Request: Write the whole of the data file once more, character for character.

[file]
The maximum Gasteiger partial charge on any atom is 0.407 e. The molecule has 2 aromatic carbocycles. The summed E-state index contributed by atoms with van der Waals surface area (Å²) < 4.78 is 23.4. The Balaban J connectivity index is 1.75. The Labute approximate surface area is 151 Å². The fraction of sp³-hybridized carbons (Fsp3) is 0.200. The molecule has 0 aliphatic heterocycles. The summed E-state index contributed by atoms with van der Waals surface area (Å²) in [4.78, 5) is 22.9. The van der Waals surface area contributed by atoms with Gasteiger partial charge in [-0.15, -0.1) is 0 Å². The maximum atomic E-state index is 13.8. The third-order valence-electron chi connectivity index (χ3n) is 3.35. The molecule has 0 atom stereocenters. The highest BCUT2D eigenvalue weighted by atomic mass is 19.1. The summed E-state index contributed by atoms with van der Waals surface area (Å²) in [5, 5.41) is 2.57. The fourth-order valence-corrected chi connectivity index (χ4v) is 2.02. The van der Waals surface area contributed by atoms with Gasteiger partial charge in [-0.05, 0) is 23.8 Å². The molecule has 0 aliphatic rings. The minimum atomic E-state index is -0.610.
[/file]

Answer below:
The maximum Gasteiger partial charge on any atom is 0.407 e. The molecule has 2 aromatic carbocycles. The summed E-state index contributed by atoms with van der Waals surface area (Å²) < 4.78 is 23.4. The Balaban J connectivity index is 1.75. The Labute approximate surface area is 151 Å². The fraction of sp³-hybridized carbons (Fsp3) is 0.200. The molecule has 0 aliphatic heterocycles. The summed E-state index contributed by atoms with van der Waals surface area (Å²) in [4.78, 5) is 22.9. The van der Waals surface area contributed by atoms with Gasteiger partial charge in [-0.15, -0.1) is 0 Å². The maximum atomic E-state index is 13.8. The third-order valence-electron chi connectivity index (χ3n) is 3.35. The molecule has 0 atom stereocenters. The highest BCUT2D eigenvalue weighted by atomic mass is 19.1. The summed E-state index contributed by atoms with van der Waals surface area (Å²) in [5, 5.41) is 2.57. The fourth-order valence-corrected chi connectivity index (χ4v) is 2.02. The van der Waals surface area contributed by atoms with Gasteiger partial charge in [-0.05, 0) is 23.8 Å². The molecule has 0 aliphatic rings. The minimum atomic E-state index is -0.610.